The Mentees Rules

How to Get the Most from the Mentoring Experience (Workshop for Assistant and Early Associate Professors)

This didactic workshop will include exercises to help the mentee get the most out of their mentoring relationships. This includes:

  • How to identify a good mentor
  • Steps to a successful mentoring relationship
  • Differences between sponsors and mentors
  • How to resolve conflict within a mentoring relationship
  • Resources available through the Mentoring Academy

This is also a good opportunity to meet other mentees across the UC Davis Schools of Health.

This workshop is open to all faculty, however it is designed for assistant and early associate professors. Mentors please encourage your mentees to enroll.


Click on the session date to register:

Tuesday, September 26, 2017, 11am - 1pm, Education Building, Room 3205

Module 1 - Aligning Expectations and Developing Contracts

One critical element of an effective mentor-mentee relationship is a shared understanding of what each person expects from the relationship. Problems between mentors and mentees often arise from misunderstandings  about expectations. Importantly, expectations change over time so frequent reflection and clear communication is needed to maintain a collaborative relationship.


Click on the session date to register:

(Combined Workshops - Modules 1 and 2)
Thursday, September 28, 2017, 4pm - 6pm, Education Building, Room 3205

(Combined Workshops - Modules 1, 2, 4 and 5)
Saturday, October 21, 2017, 10am - 11am, Education Building, Room 3229

Module 2 - Maintaining Effective Communication; Assessing Understanding

Maintaining Effective Communication
Good communication is a key element of any relationship and a mentoring relationship is no exception. As mentors, it is not enough to say that we know  good communication when we see it.  Rather, it is critical that mentors reflect upon and identify specific characteristics of effective communication and take  time to practice communication skills.

Assessing Understanding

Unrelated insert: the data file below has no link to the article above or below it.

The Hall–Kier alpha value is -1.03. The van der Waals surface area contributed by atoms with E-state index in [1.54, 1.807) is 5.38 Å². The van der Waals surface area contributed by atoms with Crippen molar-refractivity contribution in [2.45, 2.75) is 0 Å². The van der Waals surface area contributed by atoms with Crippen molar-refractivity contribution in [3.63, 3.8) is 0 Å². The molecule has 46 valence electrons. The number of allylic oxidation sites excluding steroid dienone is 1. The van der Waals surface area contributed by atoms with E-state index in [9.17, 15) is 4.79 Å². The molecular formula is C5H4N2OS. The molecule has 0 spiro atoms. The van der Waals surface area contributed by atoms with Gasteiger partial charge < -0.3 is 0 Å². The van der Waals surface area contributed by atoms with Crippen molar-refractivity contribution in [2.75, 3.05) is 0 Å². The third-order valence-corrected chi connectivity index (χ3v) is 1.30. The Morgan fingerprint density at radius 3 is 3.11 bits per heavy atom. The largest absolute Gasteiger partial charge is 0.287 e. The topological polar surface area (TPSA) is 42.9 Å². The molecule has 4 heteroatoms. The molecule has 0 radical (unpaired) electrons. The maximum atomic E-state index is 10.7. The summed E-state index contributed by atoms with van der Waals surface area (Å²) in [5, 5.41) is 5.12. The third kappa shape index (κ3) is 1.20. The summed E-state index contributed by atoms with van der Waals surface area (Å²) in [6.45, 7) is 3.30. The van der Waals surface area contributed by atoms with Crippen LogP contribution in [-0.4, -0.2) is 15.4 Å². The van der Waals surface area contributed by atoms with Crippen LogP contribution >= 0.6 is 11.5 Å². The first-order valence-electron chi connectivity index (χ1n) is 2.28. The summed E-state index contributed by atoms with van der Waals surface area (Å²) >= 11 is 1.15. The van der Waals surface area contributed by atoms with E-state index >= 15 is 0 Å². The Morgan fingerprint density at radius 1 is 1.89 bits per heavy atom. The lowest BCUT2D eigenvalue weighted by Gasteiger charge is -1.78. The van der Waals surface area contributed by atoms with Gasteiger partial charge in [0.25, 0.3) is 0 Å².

Determining if someone understands the content and process of their discipline is not easy, yet this determination is critical to a productive mentoring relationship. Developing strategies to assess a mentee’s understanding, especially of core research, educational or clinical concepts, is an important part of becoming an effective mentor. Moreover, it is important for mentors to be able to identify the causes for a lack of understanding  and strategies for addressing such misunderstandings.


Click on the session date to register:

(Combined Workshops - Modules 1 and 2)
Thursday, September 28, 2017, 4pm - 6pm, Education Building, Room 3205

(Combined Workshops - Modules 1, 2, 4 and 5)
Saturday, October 21, 2017, 11am - 12pm, Education Building, Room 3229

Module 3 - Understanding Faculty Series and Titles; Promotion Portfolios

The objective of this course is to provide resources that will help mentors and mentees understand the academic merit and promotion processes and to train mentors to advise and assist mentees in preparation for promotion (across a variety of faculty/academic series).

Please check back. No workshops are currently scheduled.

Module 4 - Addressing Diversity and Inclusion

Diversity, along a range of dimensions, offers both opportunities and challenges to any relationship. Learning to identify, reflect upon, learn from, and engage with diverse perspectives is critical to forming and maintaining both an effective mentoring relationship as well as a vibrant learning environment. In this session, mentors will think about how to foster an inclusive environment where everyone can do their best learning and create  the highest quality of research, both because of and in spite of their diverse perspectives.


Click on the session date to register:

(Combined Workshops - Modules 1, 2, 4 and 5)
Saturday, October 21, 2017, 1pm - 2pm, Education Building, Room 3229

Module 5 - Promoting Professional Development, Fostering Independence

Promoting Professional Development
The ultimate goal of most mentoring situations is to enable the mentee to identify and achieve some academic and professional outcomes after the training period.  Non-research professional development activities are sometimes seen as secondary to the core business of doing research, but are often critically important to identifying and successfully meeting the mentee’s long-term career objectives, as well as to the research itself.

Fostering Independence
An important goal in any mentoring relationship is helping the mentee become independent; yet defining what an independent mentee knows and can do is often not articulated by the mentor or the mentee. Defining what independence looks like across career paths and stages, and developing skills to foster independence is important to becoming an effective mentor. Defining independence becomes increasingly complex in the context of collaborative research.


Click on the session date to register:

(Combined Workshops - Modules 1, 2, 4 and 5)
Saturday, October 21, 2017, 2pm - 3pm, Education Building, Room 3229

Yes